I am a full-time traveling registered nurse, fitness enthusiast, and nutrition expert. Every morning I wake up intending to bring awareness of the importance of health and spiritual wellness, especially to the traveling community. At Messy Bun Traveler, we promote travel that allows the traveler to either kick-start, maintain, or enhance a healthy lifestyle. So whether you're someone who travels for business, travels for pleasure, or new to travel and looking for health advice while on the road, this blog is for you!
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It’s an interesting story on how I came to choose Aruba as my next destination to visit. After Dustin and I returned from the Philippines and Vietnam earlier this year, we sat down and talked about what trip we wanted to start planning next. To make a game out of it, we each thought of 10 different countries, wrote them down on a piece of paper, put them in a hat, and randomly drew. We each selected one, and then planned on narrowing it down based on weather, availability, travel time, and so on.
The two destinations we drew from the hat were Morocco and Aruba. Both sounded like epic countries to visit, but there was something about Aruba that was calling out to me. We didn’t set anything in stone but kept these two countries in mind as the destination for our end-of-the-year trip.
As the summer was nearing an end, as well as my travel assignment in Redondo Beach, I knew the optimal time for me to travel was September. Dustin, unfortunately, due to his work, could not make the trip possible. After much debate and even a little backlash, we decided that it was best I took this trip solo.
And so, after spending 11 days on the island, it became apparent to me why it was nicknamed One Happy Island. I loved Aruba for not only its perfect white sand beaches but also its rugged, adventurous hiking trails, cliffs, and dunes. The locals are amiable, accommodating, helpful, and as a female solo traveler, I felt extremely safe.
The island was also able to nourish my adventurous wild side, indulge in my self-care needs, and satisfy some much-needed travel therapy.
This trip was more than just a solo vacation. Instead, the island became a wellness haven for me. I learned to be present in the moment and listen to the sounds of the waves. And I learned to love myself again.
Sometimes the best thing we can do for our health is to escape our regular daily routines and remember what it’s like to be human again. Not busy, not always working, not feeling like a machine. But instead, be present in the moment and remember what it’s like to have fun and live.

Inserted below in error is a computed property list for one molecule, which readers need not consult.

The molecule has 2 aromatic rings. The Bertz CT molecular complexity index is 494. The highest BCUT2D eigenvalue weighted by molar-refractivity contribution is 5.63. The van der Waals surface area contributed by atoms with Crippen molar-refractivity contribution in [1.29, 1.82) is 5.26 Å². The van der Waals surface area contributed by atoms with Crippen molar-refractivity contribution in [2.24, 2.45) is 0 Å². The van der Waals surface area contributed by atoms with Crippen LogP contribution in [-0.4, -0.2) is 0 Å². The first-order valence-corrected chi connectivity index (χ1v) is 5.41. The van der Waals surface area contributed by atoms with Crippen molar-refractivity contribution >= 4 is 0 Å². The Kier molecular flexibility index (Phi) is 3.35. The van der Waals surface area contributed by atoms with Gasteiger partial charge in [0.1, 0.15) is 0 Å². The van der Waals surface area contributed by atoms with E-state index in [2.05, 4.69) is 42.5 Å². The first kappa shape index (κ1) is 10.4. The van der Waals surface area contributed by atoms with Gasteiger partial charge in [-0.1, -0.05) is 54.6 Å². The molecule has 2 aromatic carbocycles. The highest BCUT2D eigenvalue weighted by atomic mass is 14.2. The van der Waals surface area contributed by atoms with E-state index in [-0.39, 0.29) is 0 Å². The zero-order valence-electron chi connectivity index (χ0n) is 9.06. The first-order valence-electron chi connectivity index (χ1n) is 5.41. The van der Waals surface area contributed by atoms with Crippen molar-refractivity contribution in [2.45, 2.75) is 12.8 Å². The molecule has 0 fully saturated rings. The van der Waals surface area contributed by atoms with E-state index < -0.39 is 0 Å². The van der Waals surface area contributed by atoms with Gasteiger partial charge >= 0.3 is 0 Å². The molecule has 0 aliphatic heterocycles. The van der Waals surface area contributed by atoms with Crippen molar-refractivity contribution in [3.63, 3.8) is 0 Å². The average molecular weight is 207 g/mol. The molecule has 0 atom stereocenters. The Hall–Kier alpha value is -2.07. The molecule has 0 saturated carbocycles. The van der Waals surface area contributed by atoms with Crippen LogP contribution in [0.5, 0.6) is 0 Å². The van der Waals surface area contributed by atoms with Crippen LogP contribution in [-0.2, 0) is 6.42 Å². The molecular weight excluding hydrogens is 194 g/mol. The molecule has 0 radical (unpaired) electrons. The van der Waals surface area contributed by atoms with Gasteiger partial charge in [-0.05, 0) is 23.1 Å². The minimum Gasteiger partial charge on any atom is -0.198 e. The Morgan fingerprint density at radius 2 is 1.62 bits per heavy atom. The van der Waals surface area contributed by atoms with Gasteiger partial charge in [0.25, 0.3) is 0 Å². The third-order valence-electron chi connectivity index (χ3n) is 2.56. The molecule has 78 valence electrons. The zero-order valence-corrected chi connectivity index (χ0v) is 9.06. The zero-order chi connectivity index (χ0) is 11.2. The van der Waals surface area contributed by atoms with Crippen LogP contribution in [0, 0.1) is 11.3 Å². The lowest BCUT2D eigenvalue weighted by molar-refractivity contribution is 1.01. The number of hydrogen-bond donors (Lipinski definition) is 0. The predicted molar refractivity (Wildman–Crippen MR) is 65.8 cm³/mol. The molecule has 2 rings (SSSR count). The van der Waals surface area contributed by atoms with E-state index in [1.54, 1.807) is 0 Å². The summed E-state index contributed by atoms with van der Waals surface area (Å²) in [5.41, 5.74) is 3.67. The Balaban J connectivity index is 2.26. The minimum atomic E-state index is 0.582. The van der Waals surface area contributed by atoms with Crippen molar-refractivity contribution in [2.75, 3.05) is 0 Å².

If you’re seeking a “mental vacation” and would like to disappear to have some time to reconnect with yourself, a trip to Aruba may be for you.
There is never a wrong time to visit Aruba! With the island being in the tropical Caribbean yet outside the hurricane belt, travel to Aruba can be done year-round. If you want to avoid crowds and inflated resort prices, the best times to visit are from April through October.
You’ll see the highest hotel prices during their busy season, which is typically from December to March. Aruba’s hottest months are August and September, and the month with the most rain (although it is still very little) is in November and December.
There are a handful of hostels on the island of Aruba, ranging from 15-30 dollars per night. In my personal opinion, if you’re looking to save some money on accommodations but want some privacy and luxury, Airbnb may be a better option as the prices per night are comparable.
Airbnb’s are becoming more accessible in Aruba and are an excellent way to travel! If you’re wanting to stay in a lovely accommodation relatively close to the beach but do not want to pay the high resort hotel prices, Airbnb may be your best bet. For the first half of my trip, I stayed in an Airbnb and loved it! It was close enough to all the shops and eateries that I could easily walk, but far enough away so I was away from all the noise and the hustle and bustle of the town. I also had a locked gate where I could park my rental car, and I felt safe the entire time.
Get up to $55 toward your Airbnb stay with my coupon code, here.
Hotels are not hard to come by in Aruba. The majority of the hotels are located in Palm Beach. Palm Beach is where I stayed for my trip. I highly recommend it as there is much more to do and see in Palm Beach. All the other beaches and towns of the islands are easily accessible from there as well. The hotel I stayed at was Divi Phoenix Beach Resort, notable for having a lively pool and bar lounge as well as a colossal Jacuzzi overlooking the white sandy beach!